A downward slide has been slowly shifting the business landscape for years. Beginning sometime in the 1960s or 70s, an economic force silently started to take hold in America, taking with it jobs, traditions, and livelihoods. Mom and pop shops quietly started closing across the country, and small businesses from every sector — retail, dining, manufacturing — all started to close up shop. Several decades ago, something shifted that started to kill entrepreneurial spirit, and it persists to this day.
The data speaks for itself — and entrepreneurship across the board is on the decline. Although magnified recently by the financial crisis, the trend isn’t new. According to FiveThirtyEight, Americans started 27 percent fewer businesses in 2011 than they had done five years before that. But across the board, entrepreneurial efforts from all sectors have been declining for more than 30 years. Not only is entrepreneurship in trouble, but the process of business dynamism — a process in which companies are established, grow, contract, and shut down — has also hit rock bottom, as at some point in 2008, the country saw more companies shutter than open up. Entrepreneurs, or those who take it upon themselves to organize and manage a new venture, often take great risk when chasing their ideas, and they themselves play a critical role in driving business dynamism.
Around the same time that entrepreneurs started to slow down and business dynamism rates began to trend downward, the income inequality gap started to increase. Roughly around 1980, corporate tax rates started to see a decline and profits started to climb. Several years before tax rates started to recede, something else happened that sent corporate profits skyrocketing: worker productivity went through the roof, while compensation stayed more or less the same.
A combination of increased productivity driving massive profitability, along with leaner taxation, has led to corporations reaching levels of wealth and influence rarely seen in the world before — if not only by monarchs and old money aristocrats still clinging to fortunes of generations past. With massive amounts of capital at their beck and call, and armies of lobbyists to work over Congress, big business has put itself in a very strong position. This positioning leads to collusion and anti-competitive behavior to keep newcomers out of the game completely, stifling innovation and using legislation to protect the interests of the incumbents. The blend of economic forces at work against middle and lower class workers has metastasized into an environment where being the “little guy business owner” in the marketplace is not only difficult, but possibly not even worth it.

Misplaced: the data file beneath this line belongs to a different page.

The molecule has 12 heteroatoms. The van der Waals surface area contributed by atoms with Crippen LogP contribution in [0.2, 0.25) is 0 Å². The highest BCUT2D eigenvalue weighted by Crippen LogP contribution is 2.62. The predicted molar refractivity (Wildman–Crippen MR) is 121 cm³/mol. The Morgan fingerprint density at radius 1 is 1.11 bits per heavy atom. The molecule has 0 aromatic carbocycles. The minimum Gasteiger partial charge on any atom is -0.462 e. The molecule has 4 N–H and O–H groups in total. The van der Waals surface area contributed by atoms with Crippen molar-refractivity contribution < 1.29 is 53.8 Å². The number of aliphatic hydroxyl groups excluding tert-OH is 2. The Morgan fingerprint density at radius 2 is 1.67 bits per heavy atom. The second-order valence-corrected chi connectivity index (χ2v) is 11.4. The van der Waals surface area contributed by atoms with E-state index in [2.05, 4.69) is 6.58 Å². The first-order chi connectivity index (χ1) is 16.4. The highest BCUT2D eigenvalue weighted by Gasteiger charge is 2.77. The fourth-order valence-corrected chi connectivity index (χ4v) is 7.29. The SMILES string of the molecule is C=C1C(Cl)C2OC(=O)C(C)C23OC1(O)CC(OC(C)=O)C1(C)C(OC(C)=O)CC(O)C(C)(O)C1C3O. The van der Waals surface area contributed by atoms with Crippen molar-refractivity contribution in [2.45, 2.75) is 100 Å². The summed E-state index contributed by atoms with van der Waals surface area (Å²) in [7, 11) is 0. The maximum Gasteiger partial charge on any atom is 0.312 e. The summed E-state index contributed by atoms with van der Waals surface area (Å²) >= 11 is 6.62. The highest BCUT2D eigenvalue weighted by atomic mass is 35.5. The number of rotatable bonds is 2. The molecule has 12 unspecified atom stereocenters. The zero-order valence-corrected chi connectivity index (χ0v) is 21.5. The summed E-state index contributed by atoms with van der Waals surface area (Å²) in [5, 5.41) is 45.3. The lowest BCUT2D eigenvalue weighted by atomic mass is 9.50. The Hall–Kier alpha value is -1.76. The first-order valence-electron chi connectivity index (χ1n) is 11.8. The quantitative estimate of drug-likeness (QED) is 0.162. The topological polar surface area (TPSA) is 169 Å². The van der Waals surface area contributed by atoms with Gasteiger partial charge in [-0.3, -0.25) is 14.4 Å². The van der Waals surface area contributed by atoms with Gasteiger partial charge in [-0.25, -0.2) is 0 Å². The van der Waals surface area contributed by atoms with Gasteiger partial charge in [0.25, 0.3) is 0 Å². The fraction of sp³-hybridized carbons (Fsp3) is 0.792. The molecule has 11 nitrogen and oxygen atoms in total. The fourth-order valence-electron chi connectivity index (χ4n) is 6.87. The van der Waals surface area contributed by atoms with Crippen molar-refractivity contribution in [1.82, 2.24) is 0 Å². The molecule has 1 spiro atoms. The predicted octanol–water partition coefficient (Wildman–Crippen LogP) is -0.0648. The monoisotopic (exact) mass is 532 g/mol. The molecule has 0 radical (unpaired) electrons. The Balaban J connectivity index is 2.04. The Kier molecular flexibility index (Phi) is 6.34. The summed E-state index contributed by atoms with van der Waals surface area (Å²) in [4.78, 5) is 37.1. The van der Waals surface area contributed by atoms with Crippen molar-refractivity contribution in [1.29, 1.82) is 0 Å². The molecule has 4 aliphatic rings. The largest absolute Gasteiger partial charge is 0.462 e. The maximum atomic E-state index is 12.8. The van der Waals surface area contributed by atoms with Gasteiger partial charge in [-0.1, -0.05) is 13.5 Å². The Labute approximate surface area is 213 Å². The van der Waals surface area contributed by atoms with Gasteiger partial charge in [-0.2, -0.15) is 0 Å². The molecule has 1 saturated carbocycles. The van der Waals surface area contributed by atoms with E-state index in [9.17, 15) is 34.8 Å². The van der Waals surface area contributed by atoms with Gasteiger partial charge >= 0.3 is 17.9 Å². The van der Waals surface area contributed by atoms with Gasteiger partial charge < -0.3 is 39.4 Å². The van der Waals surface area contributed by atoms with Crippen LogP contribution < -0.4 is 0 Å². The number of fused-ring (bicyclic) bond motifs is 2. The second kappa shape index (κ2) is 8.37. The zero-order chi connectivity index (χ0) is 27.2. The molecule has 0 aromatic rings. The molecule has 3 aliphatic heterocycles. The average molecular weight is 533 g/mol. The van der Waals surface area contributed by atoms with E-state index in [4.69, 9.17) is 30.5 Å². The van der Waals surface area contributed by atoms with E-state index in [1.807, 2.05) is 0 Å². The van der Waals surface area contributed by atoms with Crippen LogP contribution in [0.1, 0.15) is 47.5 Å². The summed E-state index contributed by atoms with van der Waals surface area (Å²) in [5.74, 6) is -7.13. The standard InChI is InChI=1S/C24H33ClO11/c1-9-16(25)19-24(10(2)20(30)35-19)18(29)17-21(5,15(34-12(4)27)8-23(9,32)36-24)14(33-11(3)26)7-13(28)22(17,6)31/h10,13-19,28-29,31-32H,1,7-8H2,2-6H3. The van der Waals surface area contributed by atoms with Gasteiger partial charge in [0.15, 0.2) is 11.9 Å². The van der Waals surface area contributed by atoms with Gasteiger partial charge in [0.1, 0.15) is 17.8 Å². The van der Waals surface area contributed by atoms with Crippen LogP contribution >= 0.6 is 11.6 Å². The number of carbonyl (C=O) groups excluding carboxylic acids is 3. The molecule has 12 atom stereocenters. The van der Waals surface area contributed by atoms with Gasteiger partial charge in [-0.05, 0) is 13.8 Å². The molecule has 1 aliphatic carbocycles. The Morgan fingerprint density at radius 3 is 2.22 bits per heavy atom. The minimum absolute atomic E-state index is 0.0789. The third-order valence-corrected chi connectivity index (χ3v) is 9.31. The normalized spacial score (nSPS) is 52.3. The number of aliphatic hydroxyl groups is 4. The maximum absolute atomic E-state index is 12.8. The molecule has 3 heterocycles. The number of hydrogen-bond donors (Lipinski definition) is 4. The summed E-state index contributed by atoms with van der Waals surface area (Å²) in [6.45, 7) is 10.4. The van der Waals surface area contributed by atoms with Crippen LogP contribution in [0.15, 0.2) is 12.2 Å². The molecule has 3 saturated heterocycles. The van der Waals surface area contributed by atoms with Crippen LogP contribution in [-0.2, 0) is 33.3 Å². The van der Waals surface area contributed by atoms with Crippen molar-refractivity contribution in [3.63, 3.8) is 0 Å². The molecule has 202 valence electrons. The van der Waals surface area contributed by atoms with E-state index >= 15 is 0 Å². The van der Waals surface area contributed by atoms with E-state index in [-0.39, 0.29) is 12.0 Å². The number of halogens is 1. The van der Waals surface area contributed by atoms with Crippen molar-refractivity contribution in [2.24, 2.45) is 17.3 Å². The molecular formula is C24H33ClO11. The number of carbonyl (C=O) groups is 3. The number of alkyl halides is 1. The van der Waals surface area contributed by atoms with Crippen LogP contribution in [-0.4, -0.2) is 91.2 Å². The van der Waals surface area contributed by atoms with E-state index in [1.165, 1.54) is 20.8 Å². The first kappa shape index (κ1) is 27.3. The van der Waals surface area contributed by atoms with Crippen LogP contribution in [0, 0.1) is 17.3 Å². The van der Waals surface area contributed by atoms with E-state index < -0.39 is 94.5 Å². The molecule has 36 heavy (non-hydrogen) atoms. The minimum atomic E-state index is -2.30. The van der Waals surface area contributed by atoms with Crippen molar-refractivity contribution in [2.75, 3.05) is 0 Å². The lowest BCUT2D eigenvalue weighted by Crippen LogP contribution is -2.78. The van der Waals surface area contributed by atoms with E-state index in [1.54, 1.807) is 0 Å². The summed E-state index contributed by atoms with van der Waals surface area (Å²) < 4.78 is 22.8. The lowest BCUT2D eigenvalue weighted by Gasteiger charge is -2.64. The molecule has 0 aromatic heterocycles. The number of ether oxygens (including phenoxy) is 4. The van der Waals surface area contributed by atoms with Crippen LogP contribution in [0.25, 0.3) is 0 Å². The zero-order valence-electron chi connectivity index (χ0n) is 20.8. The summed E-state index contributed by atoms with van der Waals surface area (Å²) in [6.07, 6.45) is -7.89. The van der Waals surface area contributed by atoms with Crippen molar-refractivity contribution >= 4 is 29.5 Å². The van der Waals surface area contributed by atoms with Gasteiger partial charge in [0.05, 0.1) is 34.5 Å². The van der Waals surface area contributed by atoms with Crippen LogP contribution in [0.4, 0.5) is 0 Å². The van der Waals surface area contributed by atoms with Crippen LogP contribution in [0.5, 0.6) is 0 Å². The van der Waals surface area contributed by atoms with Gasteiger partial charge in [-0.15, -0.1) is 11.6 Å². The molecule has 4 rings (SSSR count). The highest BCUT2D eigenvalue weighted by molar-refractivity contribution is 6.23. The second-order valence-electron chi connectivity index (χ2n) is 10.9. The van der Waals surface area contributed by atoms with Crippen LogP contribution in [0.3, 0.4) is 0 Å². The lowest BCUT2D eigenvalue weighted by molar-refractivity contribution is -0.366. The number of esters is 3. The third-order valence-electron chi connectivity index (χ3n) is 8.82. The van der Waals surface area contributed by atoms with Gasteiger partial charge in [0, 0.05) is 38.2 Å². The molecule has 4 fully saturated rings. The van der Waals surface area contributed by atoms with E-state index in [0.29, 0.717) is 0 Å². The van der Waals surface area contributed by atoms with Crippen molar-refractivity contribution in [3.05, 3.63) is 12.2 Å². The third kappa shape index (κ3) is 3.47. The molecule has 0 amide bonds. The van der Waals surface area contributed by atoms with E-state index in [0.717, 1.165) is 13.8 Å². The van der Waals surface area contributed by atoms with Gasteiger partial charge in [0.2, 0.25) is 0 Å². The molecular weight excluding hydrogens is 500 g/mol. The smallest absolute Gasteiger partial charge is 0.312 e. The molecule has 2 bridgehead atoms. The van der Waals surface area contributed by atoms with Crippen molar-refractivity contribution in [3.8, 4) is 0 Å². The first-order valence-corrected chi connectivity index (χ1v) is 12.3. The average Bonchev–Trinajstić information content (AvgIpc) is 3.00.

One example of this in action is within the automotive industry, where for years big name car makers worked together to keep products like the electric car off the market. A recent upstart that has actually been able to break through is Tesla (NASDAQ:TSLA), who has been dragged into courtroom after courtroom, fighting for its very existence almost since it opened its doors. The barrage of lawsuits trying to keep Tesla off the radar has been spearheaded by car dealers and watched over by manufacturers in an obvious attempt to use legislation as a protectionist tool against a new challenger. One of the main reasons Tesla has been able to break through and experience some success is due to the capital put behind it by CEO Elon Musk.
Another example would be to look at the retail sector. What entrepreneur would truly have the resources — and the courage — to take a shot at opening up a standard retail shop with the likes of Wal-Mart (NYSE:WMT) and Amazon (NASDAQ:AMZN) dominating the market? The odds of survival are very low. Of course, entrepreneurs are savvy, and can find a niche that has so far gone ignored by other businesses. However, with the far reach and resources of the bigger companies, it wouldn’t be long until big business did decide to point its guns at an emerging market, or acquire the new business directly as to eat up competition.